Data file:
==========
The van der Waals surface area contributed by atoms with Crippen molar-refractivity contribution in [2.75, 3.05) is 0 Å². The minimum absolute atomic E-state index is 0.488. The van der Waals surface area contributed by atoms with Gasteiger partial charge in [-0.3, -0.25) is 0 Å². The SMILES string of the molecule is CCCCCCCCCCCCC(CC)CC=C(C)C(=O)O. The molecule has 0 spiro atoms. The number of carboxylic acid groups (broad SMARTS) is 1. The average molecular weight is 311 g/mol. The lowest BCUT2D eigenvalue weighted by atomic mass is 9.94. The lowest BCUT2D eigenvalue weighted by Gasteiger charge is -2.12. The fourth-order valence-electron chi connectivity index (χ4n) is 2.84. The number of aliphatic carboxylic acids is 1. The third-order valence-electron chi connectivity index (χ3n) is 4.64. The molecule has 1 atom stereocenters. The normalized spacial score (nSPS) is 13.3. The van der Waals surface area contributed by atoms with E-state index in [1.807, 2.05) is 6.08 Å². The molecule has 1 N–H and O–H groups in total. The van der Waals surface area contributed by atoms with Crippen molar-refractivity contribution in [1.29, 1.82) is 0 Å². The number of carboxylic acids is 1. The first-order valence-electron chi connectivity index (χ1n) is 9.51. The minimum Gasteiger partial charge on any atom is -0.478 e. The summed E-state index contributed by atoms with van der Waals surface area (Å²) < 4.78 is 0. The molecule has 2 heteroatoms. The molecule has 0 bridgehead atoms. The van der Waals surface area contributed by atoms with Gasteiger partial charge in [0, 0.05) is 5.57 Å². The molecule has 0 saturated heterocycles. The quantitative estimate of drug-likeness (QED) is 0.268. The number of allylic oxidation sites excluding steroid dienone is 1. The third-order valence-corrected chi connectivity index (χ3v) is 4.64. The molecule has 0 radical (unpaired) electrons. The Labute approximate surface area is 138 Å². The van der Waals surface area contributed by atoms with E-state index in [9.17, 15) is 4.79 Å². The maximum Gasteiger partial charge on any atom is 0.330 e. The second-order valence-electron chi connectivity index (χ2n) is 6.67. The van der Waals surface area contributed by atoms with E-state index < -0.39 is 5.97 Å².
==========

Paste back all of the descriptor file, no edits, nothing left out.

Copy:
The van der Waals surface area contributed by atoms with Crippen molar-refractivity contribution in [2.75, 3.05) is 0 Å². The minimum absolute atomic E-state index is 0.488. The van der Waals surface area contributed by atoms with Gasteiger partial charge in [-0.3, -0.25) is 0 Å². The SMILES string of the molecule is CCCCCCCCCCCCC(CC)CC=C(C)C(=O)O. The molecule has 0 spiro atoms. The number of carboxylic acid groups (broad SMARTS) is 1. The average molecular weight is 311 g/mol. The lowest BCUT2D eigenvalue weighted by atomic mass is 9.94. The lowest BCUT2D eigenvalue weighted by Gasteiger charge is -2.12. The fourth-order valence-electron chi connectivity index (χ4n) is 2.84. The number of aliphatic carboxylic acids is 1. The third-order valence-electron chi connectivity index (χ3n) is 4.64. The molecule has 1 atom stereocenters. The normalized spacial score (nSPS) is 13.3. The van der Waals surface area contributed by atoms with E-state index in [1.807, 2.05) is 6.08 Å². The molecule has 1 N–H and O–H groups in total. The van der Waals surface area contributed by atoms with Crippen molar-refractivity contribution in [1.29, 1.82) is 0 Å². The number of carboxylic acids is 1. The first-order valence-electron chi connectivity index (χ1n) is 9.51. The minimum Gasteiger partial charge on any atom is -0.478 e. The summed E-state index contributed by atoms with van der Waals surface area (Å²) < 4.78 is 0. The molecule has 2 heteroatoms. The molecule has 0 bridgehead atoms. The van der Waals surface area contributed by atoms with Gasteiger partial charge in [0, 0.05) is 5.57 Å². The molecule has 0 saturated heterocycles. The quantitative estimate of drug-likeness (QED) is 0.268. The number of allylic oxidation sites excluding steroid dienone is 1. The third-order valence-corrected chi connectivity index (χ3v) is 4.64. The molecule has 0 radical (unpaired) electrons. The Labute approximate surface area is 138 Å². The van der Waals surface area contributed by atoms with E-state index in [9.17, 15) is 4.79 Å². The maximum Gasteiger partial charge on any atom is 0.330 e. The second-order valence-electron chi connectivity index (χ2n) is 6.67. The van der Waals surface area contributed by atoms with E-state index < -0.39 is 5.97 Å².